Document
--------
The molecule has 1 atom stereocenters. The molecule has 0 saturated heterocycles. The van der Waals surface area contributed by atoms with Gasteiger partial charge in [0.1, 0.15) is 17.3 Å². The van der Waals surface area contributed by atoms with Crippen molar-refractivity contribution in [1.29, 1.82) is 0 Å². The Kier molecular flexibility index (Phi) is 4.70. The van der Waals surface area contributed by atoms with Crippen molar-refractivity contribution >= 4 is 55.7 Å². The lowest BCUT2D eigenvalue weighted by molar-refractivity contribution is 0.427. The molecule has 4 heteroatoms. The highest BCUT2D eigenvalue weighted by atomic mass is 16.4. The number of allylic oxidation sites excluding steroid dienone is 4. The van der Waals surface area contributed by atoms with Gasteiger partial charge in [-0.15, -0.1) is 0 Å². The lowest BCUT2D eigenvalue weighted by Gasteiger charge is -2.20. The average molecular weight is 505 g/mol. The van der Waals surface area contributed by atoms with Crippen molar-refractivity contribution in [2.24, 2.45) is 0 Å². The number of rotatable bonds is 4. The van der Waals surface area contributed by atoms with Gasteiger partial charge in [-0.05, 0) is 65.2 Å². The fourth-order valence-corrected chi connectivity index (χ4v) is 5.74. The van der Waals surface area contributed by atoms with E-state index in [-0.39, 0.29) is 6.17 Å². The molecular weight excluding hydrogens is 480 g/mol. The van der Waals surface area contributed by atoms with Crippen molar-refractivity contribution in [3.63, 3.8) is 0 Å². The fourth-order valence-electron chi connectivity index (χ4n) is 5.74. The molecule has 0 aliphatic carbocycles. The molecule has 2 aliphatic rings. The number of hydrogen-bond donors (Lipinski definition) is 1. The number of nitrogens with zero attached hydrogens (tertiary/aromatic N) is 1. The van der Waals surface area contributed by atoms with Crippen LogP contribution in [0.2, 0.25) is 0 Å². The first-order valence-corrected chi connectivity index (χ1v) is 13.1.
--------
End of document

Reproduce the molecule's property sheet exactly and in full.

The molecule has 1 atom stereocenters. The molecule has 0 saturated heterocycles. The van der Waals surface area contributed by atoms with Gasteiger partial charge in [0.1, 0.15) is 17.3 Å². The van der Waals surface area contributed by atoms with Crippen molar-refractivity contribution in [1.29, 1.82) is 0 Å². The Kier molecular flexibility index (Phi) is 4.70. The van der Waals surface area contributed by atoms with Crippen molar-refractivity contribution >= 4 is 55.7 Å². The lowest BCUT2D eigenvalue weighted by molar-refractivity contribution is 0.427. The molecule has 4 heteroatoms. The highest BCUT2D eigenvalue weighted by atomic mass is 16.4. The number of allylic oxidation sites excluding steroid dienone is 4. The van der Waals surface area contributed by atoms with Gasteiger partial charge in [-0.15, -0.1) is 0 Å². The lowest BCUT2D eigenvalue weighted by Gasteiger charge is -2.20. The average molecular weight is 505 g/mol. The van der Waals surface area contributed by atoms with Crippen molar-refractivity contribution in [2.24, 2.45) is 0 Å². The number of rotatable bonds is 4. The van der Waals surface area contributed by atoms with Gasteiger partial charge in [-0.05, 0) is 65.2 Å². The fourth-order valence-corrected chi connectivity index (χ4v) is 5.74. The van der Waals surface area contributed by atoms with E-state index in [-0.39, 0.29) is 6.17 Å². The molecular weight excluding hydrogens is 480 g/mol. The van der Waals surface area contributed by atoms with Crippen molar-refractivity contribution in [3.63, 3.8) is 0 Å². The fourth-order valence-electron chi connectivity index (χ4n) is 5.74. The molecule has 0 aliphatic carbocycles. The molecule has 2 aliphatic rings. The number of hydrogen-bond donors (Lipinski definition) is 1. The number of nitrogens with zero attached hydrogens (tertiary/aromatic N) is 1. The van der Waals surface area contributed by atoms with Crippen LogP contribution in [0.2, 0.25) is 0 Å². The first-order valence-corrected chi connectivity index (χ1v) is 13.1.